Electronic prescribingusing computer technology to write and transmit prescriptions between physicians and pharmacies, as well as to view medication histories, costs and formularieshas the potential to revolutionize medicine by reducing errors and improving the monitoring of patients responses to treatment. It also has the potential to save insurers big money by boosting adherence to formularies, and steering patients and their physicians to generic alternatives.
The money-saving possibilities of e-prescribing have been proven through insurer-sponsored pilot projects around the country over the past five years. Today, insurers, and especially Blue Cross and Blue Shield plans, are pushing e-prescribing to the next levelwidespread use, acceptance and federal mandates.
On Jan. 31, representatives from major Blues insurers met in Washington to discuss, among other things, e-prescribing. In consultation with Capitol Hill staffers, the purpose of the meeting was to accelerate lobbying efforts to push for wider adoption of the prescribing technology. Namely, Blues plans are urging Congress and the Bush administration to mandate e-prescribing for Medicare providers this year, and to support lifting a ban on e-prescribing of controlled substances such as pain medications and antidepressants.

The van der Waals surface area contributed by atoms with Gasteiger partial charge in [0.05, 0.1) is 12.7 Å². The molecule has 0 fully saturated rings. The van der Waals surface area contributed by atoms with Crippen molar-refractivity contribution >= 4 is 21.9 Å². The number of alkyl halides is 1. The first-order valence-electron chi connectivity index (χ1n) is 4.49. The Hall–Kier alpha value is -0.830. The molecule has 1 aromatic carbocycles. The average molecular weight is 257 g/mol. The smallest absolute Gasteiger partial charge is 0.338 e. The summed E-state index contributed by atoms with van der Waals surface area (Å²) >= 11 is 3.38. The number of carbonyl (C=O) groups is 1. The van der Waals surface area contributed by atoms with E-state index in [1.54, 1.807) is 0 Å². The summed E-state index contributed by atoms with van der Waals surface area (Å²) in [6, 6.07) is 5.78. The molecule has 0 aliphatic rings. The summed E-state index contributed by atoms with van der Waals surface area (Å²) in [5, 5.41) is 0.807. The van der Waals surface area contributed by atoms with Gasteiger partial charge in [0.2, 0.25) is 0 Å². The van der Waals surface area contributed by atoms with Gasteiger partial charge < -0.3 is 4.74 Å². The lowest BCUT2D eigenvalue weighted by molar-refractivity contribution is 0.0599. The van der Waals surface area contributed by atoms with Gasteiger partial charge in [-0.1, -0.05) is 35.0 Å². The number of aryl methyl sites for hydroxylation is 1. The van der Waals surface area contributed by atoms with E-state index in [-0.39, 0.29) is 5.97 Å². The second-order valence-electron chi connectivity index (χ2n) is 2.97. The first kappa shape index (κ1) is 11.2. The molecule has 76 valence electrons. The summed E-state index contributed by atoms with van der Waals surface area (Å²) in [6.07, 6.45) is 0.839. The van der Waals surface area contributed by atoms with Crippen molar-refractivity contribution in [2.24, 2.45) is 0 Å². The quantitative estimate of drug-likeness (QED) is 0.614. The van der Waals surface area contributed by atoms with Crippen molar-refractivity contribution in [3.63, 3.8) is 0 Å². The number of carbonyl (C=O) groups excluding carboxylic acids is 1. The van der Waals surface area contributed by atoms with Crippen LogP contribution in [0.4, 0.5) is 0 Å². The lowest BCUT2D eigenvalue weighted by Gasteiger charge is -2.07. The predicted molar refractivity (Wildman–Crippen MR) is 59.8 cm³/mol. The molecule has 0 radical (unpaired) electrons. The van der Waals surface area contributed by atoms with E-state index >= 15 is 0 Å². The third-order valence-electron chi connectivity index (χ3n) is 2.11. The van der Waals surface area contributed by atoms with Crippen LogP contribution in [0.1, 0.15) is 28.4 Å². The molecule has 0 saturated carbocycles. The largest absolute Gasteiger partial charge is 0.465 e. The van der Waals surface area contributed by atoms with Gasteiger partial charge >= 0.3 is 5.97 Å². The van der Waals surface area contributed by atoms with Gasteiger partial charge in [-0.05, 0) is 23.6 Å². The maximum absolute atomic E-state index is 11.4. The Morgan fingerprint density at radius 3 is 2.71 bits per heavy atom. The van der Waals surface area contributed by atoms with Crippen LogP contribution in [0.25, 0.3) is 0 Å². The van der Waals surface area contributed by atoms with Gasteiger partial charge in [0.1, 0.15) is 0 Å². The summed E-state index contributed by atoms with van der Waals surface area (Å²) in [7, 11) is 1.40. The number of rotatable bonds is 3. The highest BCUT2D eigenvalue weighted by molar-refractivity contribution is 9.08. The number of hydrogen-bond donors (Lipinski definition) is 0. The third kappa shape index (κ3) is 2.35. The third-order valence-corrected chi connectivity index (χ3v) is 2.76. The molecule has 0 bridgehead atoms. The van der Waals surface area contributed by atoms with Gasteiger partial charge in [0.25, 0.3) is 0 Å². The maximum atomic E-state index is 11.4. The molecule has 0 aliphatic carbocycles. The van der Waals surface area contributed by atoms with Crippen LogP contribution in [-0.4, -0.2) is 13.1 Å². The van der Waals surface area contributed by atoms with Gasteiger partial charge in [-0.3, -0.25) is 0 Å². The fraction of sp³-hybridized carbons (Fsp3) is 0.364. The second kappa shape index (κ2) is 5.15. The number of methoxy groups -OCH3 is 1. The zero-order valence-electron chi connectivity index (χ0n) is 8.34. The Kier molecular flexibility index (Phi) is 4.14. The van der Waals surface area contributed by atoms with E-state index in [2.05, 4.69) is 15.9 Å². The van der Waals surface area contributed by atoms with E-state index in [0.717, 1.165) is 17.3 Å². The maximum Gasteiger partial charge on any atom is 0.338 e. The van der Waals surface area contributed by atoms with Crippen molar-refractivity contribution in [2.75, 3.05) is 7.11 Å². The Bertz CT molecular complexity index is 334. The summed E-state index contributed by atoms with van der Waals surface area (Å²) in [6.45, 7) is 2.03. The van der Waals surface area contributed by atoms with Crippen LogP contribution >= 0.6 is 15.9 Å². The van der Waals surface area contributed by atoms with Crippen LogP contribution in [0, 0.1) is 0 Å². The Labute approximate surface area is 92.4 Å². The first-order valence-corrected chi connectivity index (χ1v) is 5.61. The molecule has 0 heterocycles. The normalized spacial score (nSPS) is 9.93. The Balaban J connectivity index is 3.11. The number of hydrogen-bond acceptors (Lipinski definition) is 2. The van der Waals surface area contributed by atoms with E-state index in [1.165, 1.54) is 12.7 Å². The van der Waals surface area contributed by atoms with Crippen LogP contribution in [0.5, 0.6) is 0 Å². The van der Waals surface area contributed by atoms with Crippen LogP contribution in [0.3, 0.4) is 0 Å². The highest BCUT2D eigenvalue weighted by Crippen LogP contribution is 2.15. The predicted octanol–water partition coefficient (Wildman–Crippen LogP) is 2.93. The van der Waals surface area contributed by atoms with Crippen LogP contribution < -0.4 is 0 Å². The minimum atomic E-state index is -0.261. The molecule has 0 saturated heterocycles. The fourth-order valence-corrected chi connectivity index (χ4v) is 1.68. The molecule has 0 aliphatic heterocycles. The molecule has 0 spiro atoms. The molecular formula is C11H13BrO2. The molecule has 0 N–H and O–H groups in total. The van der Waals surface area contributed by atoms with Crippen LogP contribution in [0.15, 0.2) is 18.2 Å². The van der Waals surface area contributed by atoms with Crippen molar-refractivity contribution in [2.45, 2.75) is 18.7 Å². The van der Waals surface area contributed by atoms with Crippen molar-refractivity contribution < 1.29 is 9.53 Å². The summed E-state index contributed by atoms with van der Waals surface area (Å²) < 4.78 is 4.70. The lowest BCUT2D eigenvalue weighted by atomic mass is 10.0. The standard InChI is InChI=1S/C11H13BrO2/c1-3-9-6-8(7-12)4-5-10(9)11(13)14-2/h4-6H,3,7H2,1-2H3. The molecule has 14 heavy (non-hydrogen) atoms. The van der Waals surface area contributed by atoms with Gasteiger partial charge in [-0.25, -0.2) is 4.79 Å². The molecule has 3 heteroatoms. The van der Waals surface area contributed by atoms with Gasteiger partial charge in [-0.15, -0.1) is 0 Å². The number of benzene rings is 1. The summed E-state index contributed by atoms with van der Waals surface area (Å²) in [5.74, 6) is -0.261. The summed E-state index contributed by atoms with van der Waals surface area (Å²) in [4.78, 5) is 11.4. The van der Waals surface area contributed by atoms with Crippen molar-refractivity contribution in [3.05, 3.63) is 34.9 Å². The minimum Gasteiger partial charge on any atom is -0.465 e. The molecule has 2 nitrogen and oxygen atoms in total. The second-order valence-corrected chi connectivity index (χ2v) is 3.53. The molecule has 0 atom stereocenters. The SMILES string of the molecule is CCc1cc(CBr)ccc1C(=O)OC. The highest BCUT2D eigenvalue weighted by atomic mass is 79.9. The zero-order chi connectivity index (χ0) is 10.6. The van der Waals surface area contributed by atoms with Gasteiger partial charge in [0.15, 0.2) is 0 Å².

The week prior, the national Blue Cross and Blue Shield Association unveiled its five-point plan for universal healthcare. Among the recommendations to reform healthcare is e-prescribing. Scott Serota, president and chief executive officer of the Blues association, said at a news conference that a Medicare mandate on e-prescribing is a key step in getting universal coverage. The association declined to comment further.
Many of the 39 Blues plans around the nation, which collectively cover roughly 99 million Americans, have bankrolled e-prescribing initiatives over the past five years with varying success.
Highmark Blue Cross and Blue Shield, based in Pittsburgh, ran afoul of the Internal Revenue Service in 2006 after the agency objected to the insurers plan to give $26.5 million to participating physicians because some of them work in for-profit practices. And a $43 million WellPoint technology program launched in 2003 resulted in fewer than 1,000 physicians agreeing to try e-prescribingout of 20,000 participants.